Before the lightening holes are introduced, the newly proposed frame needs to be validated with PMF and SWF performance targets under original material and loading conditions. Iterations may be needed to address new fatigue issues or determine new hole locations to achieve a design optimized for performance and weight. The process chart for this lightening hole approach is shown in Figure 2.
The lightening hole approach was applied to a baseline truck frame and achieved good weight savings results. Three iterations of weight reduction using the lightening hole approach were carried out, but the end result removed almost 15 lbs. of weight from the baseline frame. The final lightweight design frame was confirmed with both SWF and PMF analysis and it was able to maintain the same durability performance as the baseline design.
According to the white paper, FCA US engineers concluded that the new lightening hole approach that uses fatigue performance as the design target to optimize the light-duty truck frame works. Compared to other optimization processes, which typically convert fatigue targets to other design targets, such as stress targets, the lightening hole approach directly uses fatigue targets in the process. It eliminates the need to create intermediate targets and simplifies the whole process.
On a mission
Considering the various methods to remove weight from a vehicle, the FCA US engineers are rarely caught twiddling their thumbs. In fact, the lightening hole process was one of 24 technical papers the engineers presented at the annual event.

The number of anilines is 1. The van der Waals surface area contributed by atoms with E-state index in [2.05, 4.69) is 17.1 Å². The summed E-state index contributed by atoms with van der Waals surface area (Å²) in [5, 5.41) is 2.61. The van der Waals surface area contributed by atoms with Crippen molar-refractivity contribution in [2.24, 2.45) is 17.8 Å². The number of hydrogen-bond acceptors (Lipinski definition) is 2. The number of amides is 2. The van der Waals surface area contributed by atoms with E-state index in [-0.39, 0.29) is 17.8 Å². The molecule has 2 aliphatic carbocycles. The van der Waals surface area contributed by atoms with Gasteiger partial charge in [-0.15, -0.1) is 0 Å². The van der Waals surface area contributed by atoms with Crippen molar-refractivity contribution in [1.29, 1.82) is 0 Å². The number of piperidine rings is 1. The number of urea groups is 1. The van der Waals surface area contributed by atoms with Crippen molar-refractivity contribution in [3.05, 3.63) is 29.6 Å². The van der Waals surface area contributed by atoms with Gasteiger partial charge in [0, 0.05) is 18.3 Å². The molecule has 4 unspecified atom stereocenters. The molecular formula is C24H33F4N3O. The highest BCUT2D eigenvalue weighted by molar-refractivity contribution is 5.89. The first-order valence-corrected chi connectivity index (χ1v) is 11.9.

“Such exchange is vital to the industry’s continuing mission of developing vehicles that deliver greater and greater efficiency,” said Bob Lee, head of powertrain coordination, FCA global, and ranking SAE member on the company’s management team. “FCA is proud to support SAE in this ongoing endeavor.”
In addition to presenting its engineers’ numerous findings, FCA US also co-sponsored the Leadership Summit at WCX 2017 where industry stakeholders discussed a wide range of topics, including the growing importance of weight reduction.
As some may already know, FCA US is a North American automaker with a new name but a long history. As a member of the Fiat Chrysler Automobiles N.V. (FCA) family of companies, FCA US designs, engineers, manufactures and sells vehicles under the Chrysler, Jeep, Dodge, Ram and Fiat brands. Based on total annual vehicle sales, FCA is the seventh-largest automaker in the world.
Redesigned, lighter Pacifica
Body structure is the core of a vehicle platform. Today, engineering a new body structure requires automakers to consider critical attributes, such as occupant safety, fuel economy, performance, comfort and convenience, and cost of ownership.